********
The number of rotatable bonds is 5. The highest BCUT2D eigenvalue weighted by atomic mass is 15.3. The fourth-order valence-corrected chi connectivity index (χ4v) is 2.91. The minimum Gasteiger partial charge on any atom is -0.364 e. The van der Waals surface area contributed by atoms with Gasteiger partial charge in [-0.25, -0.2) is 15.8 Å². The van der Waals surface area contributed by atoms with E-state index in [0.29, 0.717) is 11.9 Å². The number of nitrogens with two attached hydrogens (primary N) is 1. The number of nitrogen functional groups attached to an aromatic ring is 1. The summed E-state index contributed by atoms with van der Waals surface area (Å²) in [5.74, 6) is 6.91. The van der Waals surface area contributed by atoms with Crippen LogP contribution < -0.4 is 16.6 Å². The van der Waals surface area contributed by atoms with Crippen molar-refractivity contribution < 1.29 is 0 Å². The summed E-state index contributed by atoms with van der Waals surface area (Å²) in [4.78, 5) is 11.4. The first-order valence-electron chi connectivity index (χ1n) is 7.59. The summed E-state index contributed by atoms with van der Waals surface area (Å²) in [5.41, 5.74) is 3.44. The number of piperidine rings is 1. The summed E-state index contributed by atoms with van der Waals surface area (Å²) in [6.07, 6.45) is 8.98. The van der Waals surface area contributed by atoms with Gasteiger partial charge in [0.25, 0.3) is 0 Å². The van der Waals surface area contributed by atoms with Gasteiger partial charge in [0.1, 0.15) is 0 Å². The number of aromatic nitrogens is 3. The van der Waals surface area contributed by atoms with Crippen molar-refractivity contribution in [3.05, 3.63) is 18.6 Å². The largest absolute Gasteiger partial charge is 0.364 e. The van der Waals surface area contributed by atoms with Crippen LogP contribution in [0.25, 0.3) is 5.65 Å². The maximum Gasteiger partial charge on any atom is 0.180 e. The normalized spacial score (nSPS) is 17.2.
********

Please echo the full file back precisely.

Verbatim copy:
The number of rotatable bonds is 5. The highest BCUT2D eigenvalue weighted by atomic mass is 15.3. The fourth-order valence-corrected chi connectivity index (χ4v) is 2.91. The minimum Gasteiger partial charge on any atom is -0.364 e. The van der Waals surface area contributed by atoms with Gasteiger partial charge in [-0.25, -0.2) is 15.8 Å². The van der Waals surface area contributed by atoms with E-state index in [0.29, 0.717) is 11.9 Å². The number of nitrogens with two attached hydrogens (primary N) is 1. The number of nitrogen functional groups attached to an aromatic ring is 1. The summed E-state index contributed by atoms with van der Waals surface area (Å²) in [5.74, 6) is 6.91. The van der Waals surface area contributed by atoms with Crippen LogP contribution < -0.4 is 16.6 Å². The van der Waals surface area contributed by atoms with Crippen molar-refractivity contribution < 1.29 is 0 Å². The summed E-state index contributed by atoms with van der Waals surface area (Å²) in [4.78, 5) is 11.4. The first-order valence-electron chi connectivity index (χ1n) is 7.59. The summed E-state index contributed by atoms with van der Waals surface area (Å²) in [5.41, 5.74) is 3.44. The number of piperidine rings is 1. The summed E-state index contributed by atoms with van der Waals surface area (Å²) in [6.07, 6.45) is 8.98. The van der Waals surface area contributed by atoms with Gasteiger partial charge in [0.25, 0.3) is 0 Å². The van der Waals surface area contributed by atoms with Gasteiger partial charge in [0.1, 0.15) is 0 Å². The number of aromatic nitrogens is 3. The van der Waals surface area contributed by atoms with Crippen molar-refractivity contribution in [3.05, 3.63) is 18.6 Å². The largest absolute Gasteiger partial charge is 0.364 e. The van der Waals surface area contributed by atoms with Crippen LogP contribution in [0.25, 0.3) is 5.65 Å². The maximum Gasteiger partial charge on any atom is 0.180 e. The normalized spacial score (nSPS) is 17.2.